The Board contributes their knowledge and expertise from their fields. They have a range of financial and fundraising experience and capabilities. Our common goal is serving indigenous peoples throughout the world.
Barbara Savage, President, Founder, and Secretary
Over the past fifteen years, Barbara Savage has served as President and Founder of the Tribal Trust Foundation dedicating her time, energy, expertise, and resources to further its mission to help preserve the living arts of indigenous people. She has personally witnessed the struggle for survival of indigenous peoples throughout the world and identified the sustainable cultural preservation projects supported by the foundation. She has produced two documentary films for the Tribal Trust Foundation and most recently organized, Mbuti: Children of the Forest, a traveling photographic exhibition that brings honor and awareness to the indigenous net hunters of the Ituri Forest in the Congo.
As an educator, Barbara has been invited to share her experiences implementing the mission of the Tribal Trust Foundation with students of all ages, including the university level. She is currently an adjunct professor at Antioch University Santa Barbara. In her capacity as Buyer for the Santa Barbara Museum of Art Store, she has drawn upon her experience as a craft gallery owner and owner of a company that created and sold sacred jewelry, art, and artifacts to successfully introduce and foster a market for handmade Fair Trade products that support indigenous communities throughout the world. Barbara applied her MAOM studies at Antioch University SB to the museum store. Her business plan for the store facilitated the creation of an online store and transformed the museum store into a popular destination for unique affordable gifts and a profit center for the museum.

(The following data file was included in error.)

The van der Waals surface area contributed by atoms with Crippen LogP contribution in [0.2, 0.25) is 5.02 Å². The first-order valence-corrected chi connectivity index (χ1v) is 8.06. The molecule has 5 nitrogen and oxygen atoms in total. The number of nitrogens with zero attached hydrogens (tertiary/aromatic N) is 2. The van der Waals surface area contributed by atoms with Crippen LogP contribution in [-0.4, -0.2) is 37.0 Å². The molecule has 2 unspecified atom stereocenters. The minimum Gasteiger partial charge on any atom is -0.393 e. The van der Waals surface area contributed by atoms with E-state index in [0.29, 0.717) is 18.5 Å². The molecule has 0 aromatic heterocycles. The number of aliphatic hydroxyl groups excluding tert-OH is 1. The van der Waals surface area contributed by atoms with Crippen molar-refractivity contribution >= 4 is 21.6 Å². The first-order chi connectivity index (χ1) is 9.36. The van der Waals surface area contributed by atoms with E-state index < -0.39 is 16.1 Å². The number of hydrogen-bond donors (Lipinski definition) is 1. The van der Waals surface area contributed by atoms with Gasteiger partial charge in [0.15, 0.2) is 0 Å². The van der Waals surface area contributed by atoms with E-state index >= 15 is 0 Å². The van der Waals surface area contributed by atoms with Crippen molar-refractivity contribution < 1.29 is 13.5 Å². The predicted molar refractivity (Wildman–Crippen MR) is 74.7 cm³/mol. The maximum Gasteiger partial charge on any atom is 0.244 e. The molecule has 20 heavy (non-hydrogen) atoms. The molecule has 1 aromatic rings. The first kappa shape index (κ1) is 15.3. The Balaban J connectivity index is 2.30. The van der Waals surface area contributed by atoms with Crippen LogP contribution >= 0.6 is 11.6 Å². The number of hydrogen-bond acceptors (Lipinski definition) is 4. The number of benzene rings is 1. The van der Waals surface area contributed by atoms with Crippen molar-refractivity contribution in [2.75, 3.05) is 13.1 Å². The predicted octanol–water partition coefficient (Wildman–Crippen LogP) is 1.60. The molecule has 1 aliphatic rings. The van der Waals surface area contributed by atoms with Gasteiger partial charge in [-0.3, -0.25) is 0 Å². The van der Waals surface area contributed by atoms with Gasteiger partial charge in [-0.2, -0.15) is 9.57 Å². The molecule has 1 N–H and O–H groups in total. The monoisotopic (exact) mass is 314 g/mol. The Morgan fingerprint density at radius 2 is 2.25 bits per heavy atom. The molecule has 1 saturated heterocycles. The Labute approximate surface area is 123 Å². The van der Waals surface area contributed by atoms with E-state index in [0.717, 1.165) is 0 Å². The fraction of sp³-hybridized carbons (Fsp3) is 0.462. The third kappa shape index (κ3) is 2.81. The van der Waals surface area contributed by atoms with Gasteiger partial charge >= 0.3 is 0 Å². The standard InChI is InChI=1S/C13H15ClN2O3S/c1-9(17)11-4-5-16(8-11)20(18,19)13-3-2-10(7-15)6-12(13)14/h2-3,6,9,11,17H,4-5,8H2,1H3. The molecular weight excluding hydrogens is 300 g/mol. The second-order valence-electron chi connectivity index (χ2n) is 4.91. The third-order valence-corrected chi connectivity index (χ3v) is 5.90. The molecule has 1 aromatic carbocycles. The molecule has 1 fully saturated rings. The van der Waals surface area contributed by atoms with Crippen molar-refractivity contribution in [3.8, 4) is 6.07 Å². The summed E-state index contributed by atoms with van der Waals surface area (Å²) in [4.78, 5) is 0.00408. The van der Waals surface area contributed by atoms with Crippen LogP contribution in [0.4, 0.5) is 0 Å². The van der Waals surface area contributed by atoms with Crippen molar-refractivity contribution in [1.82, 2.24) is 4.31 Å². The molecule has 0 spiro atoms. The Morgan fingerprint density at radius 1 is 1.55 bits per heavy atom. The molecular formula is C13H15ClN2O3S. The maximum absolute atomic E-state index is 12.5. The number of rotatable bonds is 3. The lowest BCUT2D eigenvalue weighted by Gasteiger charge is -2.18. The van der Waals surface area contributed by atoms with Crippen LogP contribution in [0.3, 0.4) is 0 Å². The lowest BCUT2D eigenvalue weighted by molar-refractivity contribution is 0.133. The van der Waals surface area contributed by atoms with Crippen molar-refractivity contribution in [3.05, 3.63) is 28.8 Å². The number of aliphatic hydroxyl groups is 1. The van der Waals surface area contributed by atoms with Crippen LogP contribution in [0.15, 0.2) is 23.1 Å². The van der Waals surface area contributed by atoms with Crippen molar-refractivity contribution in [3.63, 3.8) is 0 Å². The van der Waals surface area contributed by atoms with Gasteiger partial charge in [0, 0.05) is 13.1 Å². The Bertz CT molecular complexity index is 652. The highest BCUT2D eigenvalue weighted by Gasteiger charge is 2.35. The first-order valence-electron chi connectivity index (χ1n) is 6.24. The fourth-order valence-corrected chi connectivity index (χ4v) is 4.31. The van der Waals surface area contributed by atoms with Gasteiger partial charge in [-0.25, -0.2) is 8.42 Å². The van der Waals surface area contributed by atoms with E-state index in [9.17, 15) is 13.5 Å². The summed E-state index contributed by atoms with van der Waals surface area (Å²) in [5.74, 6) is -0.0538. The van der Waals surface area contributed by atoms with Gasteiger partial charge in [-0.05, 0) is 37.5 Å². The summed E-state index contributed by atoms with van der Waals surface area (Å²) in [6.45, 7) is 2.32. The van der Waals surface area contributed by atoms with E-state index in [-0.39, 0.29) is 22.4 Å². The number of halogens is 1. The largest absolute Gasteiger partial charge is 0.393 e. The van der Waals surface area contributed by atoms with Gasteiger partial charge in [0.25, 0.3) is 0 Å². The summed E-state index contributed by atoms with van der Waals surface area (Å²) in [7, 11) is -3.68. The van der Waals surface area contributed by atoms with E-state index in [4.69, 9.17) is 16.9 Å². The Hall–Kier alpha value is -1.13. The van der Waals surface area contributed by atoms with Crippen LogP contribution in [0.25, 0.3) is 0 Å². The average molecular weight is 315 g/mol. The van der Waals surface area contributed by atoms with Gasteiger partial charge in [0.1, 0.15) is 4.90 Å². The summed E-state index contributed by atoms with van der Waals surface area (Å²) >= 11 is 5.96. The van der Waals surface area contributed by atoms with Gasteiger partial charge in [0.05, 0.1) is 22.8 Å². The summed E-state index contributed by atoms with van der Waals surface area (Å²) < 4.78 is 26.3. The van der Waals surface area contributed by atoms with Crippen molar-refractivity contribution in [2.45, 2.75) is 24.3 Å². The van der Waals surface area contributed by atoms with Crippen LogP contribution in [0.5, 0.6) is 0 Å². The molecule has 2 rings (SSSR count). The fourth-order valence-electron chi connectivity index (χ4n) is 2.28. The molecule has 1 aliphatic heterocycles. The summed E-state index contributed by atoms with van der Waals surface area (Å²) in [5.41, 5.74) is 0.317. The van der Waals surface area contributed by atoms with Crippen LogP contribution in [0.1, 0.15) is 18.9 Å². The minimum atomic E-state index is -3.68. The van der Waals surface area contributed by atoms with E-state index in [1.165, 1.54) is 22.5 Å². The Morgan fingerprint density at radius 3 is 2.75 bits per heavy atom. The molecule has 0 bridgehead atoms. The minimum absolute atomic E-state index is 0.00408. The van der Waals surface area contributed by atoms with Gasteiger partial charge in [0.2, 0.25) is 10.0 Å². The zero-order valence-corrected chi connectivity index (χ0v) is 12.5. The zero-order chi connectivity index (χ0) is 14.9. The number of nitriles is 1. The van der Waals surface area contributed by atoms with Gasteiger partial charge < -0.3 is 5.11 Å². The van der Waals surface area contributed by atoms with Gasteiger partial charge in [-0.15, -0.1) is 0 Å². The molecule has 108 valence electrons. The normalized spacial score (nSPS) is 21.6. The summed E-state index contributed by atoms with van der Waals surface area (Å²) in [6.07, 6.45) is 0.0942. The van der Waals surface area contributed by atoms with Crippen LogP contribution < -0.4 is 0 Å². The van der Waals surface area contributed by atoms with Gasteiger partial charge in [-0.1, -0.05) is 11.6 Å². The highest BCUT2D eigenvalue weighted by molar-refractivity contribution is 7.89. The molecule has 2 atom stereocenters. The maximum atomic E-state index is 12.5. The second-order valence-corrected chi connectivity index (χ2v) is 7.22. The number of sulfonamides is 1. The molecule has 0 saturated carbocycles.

Jill Elisofon, Vice President
Jill Elisofon moved to West Palm Beach, Florida in 1996 after several years in Washington, D.C. where she was a fundraiser for the Museum of African Art, the Smithsonian Institution, and Conservation International. Elisofon continues her fundraising career as an independent consultant and started a second career as a jewelry designer. Her Georgia O’Keeffe inspired necklaces have been sold at the Norton Museum of Art, the Whitney Museum, the Santa Barbara Museum, and The Phillips Collection. Jill serves on the Cultural Affairs Committee for the City of West Palm Beach and the Allocations Committee for the United Way of Palm Beach.
In 1972, Jill accompanied her father, Eliot Elisofon on his assignment for National Geographic to photograph Zaire. They stayed with the Mbutu pygmies in the Ituri Forest, who are the same people that the Tribal Trust is trying to help today, over thirty years later. For more information about the work of Eliot Elisofon, and to hear about how his work helped change the Western perception of African cultures, see this BBC video honoring his work.
Dawn A. Murray M.S., PH.D. Director of International Research
Dr. Dawn Alexandra Murray is a Core Faculty in the B.A. Program at Antioch University Santa Barbara. After graduating with her B.A. in Biology in 1994 from the University of California Santa Cruz, Dawn taught marine science at the Monterey Bay Aquarium for five years. She completed an M. S. in Marine Science in 1999 at the University of California Santa Cruz collaborating with researchers at the Monterey Bay Aquarium Research Institute examining deep-sea habitats of scyphomedusae jellies using remotely operated submersibles. Dawn received her Ph.D. in Ocean Sciences in 2005 from the University of California Santa Cruz. She examined the effects of climate change and shoreline erosion on intertidal plant and animal communities. Additionally, she created the Long-term Monitoring Program and Experiential Training for Students (LiMPETS) for the National Marine Sanctuaries Program. She has numerous publications and international conference presentations on these topics and has been invited to consult as an intertidal ecologist, educator, and reviewer for many panels.